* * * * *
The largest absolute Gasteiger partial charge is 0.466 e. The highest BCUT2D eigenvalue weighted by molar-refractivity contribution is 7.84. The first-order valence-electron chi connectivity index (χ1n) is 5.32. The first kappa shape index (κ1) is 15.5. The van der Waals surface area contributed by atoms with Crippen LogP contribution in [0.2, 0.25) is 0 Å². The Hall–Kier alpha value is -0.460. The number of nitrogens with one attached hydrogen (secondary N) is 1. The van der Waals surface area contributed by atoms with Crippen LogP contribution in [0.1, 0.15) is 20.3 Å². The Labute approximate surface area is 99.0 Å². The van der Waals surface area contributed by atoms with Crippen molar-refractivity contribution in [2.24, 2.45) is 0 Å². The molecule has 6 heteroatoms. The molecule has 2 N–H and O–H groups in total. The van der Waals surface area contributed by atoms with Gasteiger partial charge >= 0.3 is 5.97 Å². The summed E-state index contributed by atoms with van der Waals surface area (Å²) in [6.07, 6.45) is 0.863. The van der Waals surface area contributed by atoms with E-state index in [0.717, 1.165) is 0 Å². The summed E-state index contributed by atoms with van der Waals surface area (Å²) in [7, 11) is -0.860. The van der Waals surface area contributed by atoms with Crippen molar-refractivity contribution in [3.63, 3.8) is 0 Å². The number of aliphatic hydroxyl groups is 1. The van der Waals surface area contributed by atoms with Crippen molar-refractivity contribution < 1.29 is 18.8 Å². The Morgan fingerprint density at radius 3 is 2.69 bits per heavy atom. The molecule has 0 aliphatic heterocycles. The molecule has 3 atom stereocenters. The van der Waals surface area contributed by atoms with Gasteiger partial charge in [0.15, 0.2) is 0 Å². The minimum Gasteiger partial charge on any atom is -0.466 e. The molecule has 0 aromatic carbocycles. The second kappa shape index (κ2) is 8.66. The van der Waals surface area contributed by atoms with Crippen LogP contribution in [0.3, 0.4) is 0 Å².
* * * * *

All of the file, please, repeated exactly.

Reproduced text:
The largest absolute Gasteiger partial charge is 0.466 e. The highest BCUT2D eigenvalue weighted by molar-refractivity contribution is 7.84. The first-order valence-electron chi connectivity index (χ1n) is 5.32. The first kappa shape index (κ1) is 15.5. The van der Waals surface area contributed by atoms with Crippen LogP contribution in [0.2, 0.25) is 0 Å². The Hall–Kier alpha value is -0.460. The number of nitrogens with one attached hydrogen (secondary N) is 1. The van der Waals surface area contributed by atoms with Crippen LogP contribution in [0.1, 0.15) is 20.3 Å². The Labute approximate surface area is 99.0 Å². The van der Waals surface area contributed by atoms with Crippen molar-refractivity contribution in [2.24, 2.45) is 0 Å². The molecule has 6 heteroatoms. The molecule has 2 N–H and O–H groups in total. The van der Waals surface area contributed by atoms with Gasteiger partial charge >= 0.3 is 5.97 Å². The summed E-state index contributed by atoms with van der Waals surface area (Å²) in [6.07, 6.45) is 0.863. The van der Waals surface area contributed by atoms with E-state index in [0.717, 1.165) is 0 Å². The summed E-state index contributed by atoms with van der Waals surface area (Å²) in [7, 11) is -0.860. The van der Waals surface area contributed by atoms with Crippen molar-refractivity contribution in [3.63, 3.8) is 0 Å². The number of aliphatic hydroxyl groups is 1. The van der Waals surface area contributed by atoms with Crippen molar-refractivity contribution < 1.29 is 18.8 Å². The Morgan fingerprint density at radius 3 is 2.69 bits per heavy atom. The molecule has 0 aliphatic heterocycles. The molecule has 3 atom stereocenters. The van der Waals surface area contributed by atoms with Gasteiger partial charge in [0.15, 0.2) is 0 Å². The minimum Gasteiger partial charge on any atom is -0.466 e. The molecule has 0 aromatic carbocycles. The second kappa shape index (κ2) is 8.66. The van der Waals surface area contributed by atoms with Crippen LogP contribution in [0.3, 0.4) is 0 Å².